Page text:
Is the US drone fleet at ‘breaking point’?

drone white houseMedia attention was aroused by the collision of a drone with a tree on the South Lawn of the White House on Monday, reportedly prompting the Secret Service to go into ‘lockdown’.

But dozens of social media sites have been focussing on the 2012-2013 story of drone pilot Brandon Bryant, rather than the more recent news about a leaked internal US defence force memo, which appeared in Australia’s number one news site,, earlier this month.

It alleges that a leaked memo reveals that experienced drone operators are leaving the Air Force ‘in droves’ and fewer new recruits are entering the ranks.

US Air Combat Command (ACC) says it is facing a ‘perfect storm’ of budget cutbacks, staff turnover and heightened demand.

Air force Chief of Staff General Mark Welsh is reported to state in the memo that he is “extremely concerned” at the future of the “combat viability” of the drone program. His fleet is expected to keep 65 drone combat air patrols constantly active. The general now wants this figure cut to 62.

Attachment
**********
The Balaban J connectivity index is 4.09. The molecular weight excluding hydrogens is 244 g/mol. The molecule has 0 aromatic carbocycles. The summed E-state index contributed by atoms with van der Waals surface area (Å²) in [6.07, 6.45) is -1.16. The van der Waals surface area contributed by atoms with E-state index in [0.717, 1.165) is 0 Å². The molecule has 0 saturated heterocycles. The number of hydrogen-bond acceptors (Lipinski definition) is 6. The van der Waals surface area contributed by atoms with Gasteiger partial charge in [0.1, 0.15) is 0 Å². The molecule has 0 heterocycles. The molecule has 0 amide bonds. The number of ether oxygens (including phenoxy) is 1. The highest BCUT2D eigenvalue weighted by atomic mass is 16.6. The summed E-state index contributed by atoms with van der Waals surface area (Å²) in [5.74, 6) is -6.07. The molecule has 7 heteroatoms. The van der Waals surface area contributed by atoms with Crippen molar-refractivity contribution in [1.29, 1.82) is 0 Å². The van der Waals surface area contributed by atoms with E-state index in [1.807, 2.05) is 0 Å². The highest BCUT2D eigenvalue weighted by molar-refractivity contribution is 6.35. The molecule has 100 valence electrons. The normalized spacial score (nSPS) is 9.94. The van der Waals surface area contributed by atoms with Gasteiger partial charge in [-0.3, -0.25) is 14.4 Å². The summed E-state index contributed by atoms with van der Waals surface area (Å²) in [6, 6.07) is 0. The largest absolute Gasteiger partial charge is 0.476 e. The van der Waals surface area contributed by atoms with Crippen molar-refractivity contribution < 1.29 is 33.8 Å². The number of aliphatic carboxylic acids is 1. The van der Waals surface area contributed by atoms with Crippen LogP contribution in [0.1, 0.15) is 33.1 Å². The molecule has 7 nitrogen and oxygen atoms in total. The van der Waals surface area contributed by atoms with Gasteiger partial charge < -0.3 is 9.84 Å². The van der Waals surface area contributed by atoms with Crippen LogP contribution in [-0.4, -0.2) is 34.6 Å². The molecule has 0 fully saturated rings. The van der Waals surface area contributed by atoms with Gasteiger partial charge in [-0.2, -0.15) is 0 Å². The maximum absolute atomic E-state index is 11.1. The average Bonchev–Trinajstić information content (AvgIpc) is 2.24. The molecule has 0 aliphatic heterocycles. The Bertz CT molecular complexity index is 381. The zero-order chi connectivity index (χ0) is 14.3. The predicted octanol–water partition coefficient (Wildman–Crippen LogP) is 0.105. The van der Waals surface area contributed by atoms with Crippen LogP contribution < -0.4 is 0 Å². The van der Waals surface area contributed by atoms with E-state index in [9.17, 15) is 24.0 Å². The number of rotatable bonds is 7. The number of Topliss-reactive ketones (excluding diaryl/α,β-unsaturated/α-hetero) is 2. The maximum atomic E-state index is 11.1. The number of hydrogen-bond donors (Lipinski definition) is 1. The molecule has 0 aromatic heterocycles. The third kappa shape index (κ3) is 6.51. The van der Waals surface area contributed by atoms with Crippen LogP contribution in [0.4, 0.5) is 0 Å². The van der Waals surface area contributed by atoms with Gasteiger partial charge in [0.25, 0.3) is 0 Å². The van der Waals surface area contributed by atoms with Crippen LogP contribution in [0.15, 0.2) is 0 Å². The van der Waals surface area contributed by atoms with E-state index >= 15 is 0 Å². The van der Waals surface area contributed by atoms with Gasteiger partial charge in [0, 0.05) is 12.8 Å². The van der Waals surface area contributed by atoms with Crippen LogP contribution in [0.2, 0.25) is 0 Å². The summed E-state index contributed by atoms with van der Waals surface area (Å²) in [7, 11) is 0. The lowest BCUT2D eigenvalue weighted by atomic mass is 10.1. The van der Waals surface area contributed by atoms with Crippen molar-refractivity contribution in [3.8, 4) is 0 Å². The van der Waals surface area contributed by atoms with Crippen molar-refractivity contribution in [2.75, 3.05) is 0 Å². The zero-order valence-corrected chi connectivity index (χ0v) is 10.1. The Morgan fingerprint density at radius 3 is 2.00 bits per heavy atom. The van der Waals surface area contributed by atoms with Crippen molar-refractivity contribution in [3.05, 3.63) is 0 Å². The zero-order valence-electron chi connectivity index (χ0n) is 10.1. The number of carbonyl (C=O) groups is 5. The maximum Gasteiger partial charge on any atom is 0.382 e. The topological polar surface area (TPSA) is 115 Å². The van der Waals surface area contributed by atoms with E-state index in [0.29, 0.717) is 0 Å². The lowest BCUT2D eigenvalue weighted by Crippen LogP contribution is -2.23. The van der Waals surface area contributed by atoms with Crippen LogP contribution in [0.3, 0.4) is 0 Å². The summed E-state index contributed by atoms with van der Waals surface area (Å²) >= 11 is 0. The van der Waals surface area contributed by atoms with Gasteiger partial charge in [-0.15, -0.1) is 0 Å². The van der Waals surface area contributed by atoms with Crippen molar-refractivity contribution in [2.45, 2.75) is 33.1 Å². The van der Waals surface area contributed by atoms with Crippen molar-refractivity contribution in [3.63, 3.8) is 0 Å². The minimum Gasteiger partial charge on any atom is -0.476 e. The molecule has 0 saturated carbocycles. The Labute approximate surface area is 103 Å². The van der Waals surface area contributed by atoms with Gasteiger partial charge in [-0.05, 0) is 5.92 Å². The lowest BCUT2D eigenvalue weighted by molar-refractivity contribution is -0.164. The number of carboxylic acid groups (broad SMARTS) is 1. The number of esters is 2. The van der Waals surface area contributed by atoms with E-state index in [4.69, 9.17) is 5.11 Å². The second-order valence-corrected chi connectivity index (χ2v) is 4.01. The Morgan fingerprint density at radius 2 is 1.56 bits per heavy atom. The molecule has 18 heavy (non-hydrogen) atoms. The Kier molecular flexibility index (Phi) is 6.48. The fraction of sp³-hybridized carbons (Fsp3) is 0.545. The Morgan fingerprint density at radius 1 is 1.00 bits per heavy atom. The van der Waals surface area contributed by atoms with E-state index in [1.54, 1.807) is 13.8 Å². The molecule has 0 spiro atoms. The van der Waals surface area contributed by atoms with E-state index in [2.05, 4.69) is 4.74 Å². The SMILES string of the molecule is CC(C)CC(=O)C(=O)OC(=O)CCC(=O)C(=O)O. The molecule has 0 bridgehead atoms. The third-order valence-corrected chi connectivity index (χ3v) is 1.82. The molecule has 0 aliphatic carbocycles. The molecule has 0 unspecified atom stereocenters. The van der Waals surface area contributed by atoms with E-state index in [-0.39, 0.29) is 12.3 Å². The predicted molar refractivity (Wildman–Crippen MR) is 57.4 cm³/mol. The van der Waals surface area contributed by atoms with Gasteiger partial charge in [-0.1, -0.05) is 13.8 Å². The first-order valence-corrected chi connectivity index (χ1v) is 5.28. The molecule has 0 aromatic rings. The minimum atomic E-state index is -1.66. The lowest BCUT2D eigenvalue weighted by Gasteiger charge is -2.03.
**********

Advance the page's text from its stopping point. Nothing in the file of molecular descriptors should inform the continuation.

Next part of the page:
Each robotic combat aircraft requires a team of 10 trained pilots and support staff to maintain its operations around the clock. Current staffing levels are failing to meet the designated minimum emergency staffing level of 8.5 personnel per drone.

Drone operators are said to have been treated like machines, their leave cancelled and compulsory career-critical, training sessions postponed in an effort to maintain staffing levels. Staffing levels are now so low that operators in training at military drone schools are being drafted long before they complete their programs.

In sum it says: “The United States’ fleet of robots — and their human handlers — are at ‘breaking point’ after 15 years of non-stop combat”.

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